Jackaby (Jackaby, #1) by William Ritter

20312462Book Synopsis:
Published September 16th 2014 by Algonquin Young Readers
299 pages | goodreads-badge-add-black-38px

Newly arrived in New Fiddleham, New England, 1892, and in need of a job, Abigail Rook meets R. F. Jackaby, an investigator of the unexplained with a keen eye for the extraordinary–including the ability to see supernatural beings. Abigail has a gift for noticing ordinary but important details, which makes her perfect for the position of Jackaby’s assistant. On her first day, Abigail finds herself in the midst of a thrilling case: A serial killer is on the loose. The police are convinced it’s an ordinary villain, but Jackaby is certain it’s a nonhuman creature, whose existence the police–with the exception of a handsome young detective named Charlie Cane–deny.

Book Review: 3_Stars73/4

Imagine for a second that you have just stumbled across a novel that combines all of the themes you most love. These of course are tales of deduction, with a witty character that is additional a high-functioning sociopath. Of course this novel has elements of the supernatural woven into it’s pages, but not just your flimsy written to the death supernatural, but lore based elements that have intrigued you since you discovered fairytales. Well then, aren’t you glad you stumbled across Jackaby.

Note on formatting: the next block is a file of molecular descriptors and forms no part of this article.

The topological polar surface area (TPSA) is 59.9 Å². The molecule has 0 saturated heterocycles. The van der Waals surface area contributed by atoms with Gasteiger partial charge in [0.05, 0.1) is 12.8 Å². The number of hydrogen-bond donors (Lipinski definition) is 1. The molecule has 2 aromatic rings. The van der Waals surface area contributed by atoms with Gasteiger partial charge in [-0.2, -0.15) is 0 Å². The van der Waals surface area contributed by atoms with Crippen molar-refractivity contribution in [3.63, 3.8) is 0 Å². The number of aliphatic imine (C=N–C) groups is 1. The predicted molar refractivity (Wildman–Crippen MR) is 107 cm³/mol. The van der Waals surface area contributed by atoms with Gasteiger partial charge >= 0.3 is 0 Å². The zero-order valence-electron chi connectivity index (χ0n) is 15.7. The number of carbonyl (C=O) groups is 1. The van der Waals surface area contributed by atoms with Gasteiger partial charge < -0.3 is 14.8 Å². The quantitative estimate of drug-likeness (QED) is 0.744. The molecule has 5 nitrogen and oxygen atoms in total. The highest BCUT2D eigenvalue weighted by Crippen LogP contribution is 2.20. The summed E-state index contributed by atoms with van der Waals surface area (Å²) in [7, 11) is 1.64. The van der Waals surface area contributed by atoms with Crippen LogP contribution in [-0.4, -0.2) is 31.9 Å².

Jackaby follows Abigail Rook, a young woman who has just arrived on the shores of New Fiddleham after desperately seeking adventure and failing rather miserably. Still wistfully hoping that she will live a life similar to her fathers, one filled with adventure of course, she applies for the position of Jackaby’s assistant. Jackaby is a detective, but his cases lie in the unseen rather than the ordinary realm.

Jackaby as a character had the wit and charm of Sherlock, who he most certainly is based on. Although I believe the humour was right on mark I just wanted to know more about him. The brilliance behind Sherlock is that he is a multifaceted character, one that has clearly defined flaws. I felt as though on the service Jackaby was reminiscent of this character but not to the degree I would have liked. In a sense I guess he was too similar to the Sherlock character that although he was a delight to read about he wasn’t as intriguing as he could have been. I would have liked to know more about his history, and delve deeper into the darkness of his world.

I thought the use of lore was really interesting, and created a unique world that was new and fascinating. Where introduced to banshees, and trolls, mixed up spells and ghosts. Again though, I wanted more. I believe it could have been a lot darker, which I would have loved. Since we read from Abigail Rook’s point of view, I wish that we got to learn more about Jackaby’s world rather than fleeting characters that provided hopeful but then a disappointing level of insight.

The mystery component was incredibly obvious, which is a let down when you figure it out earlier on but have to wait till the end for the characters to. This doesn’t make the novel unenjoyable, but it does make it obvious.

If you’re looking for a quick read that you can most definitely see as a pilot episode of a new series, then this book is for you. I did like it, don’t get me wrong, I thought the supporting characters were magnificent and truly melded well into the story. Despite how odd they were. The tale is unique, and I haven’t read anything like it before.

Do you think you’ll pick this one up?

meg3

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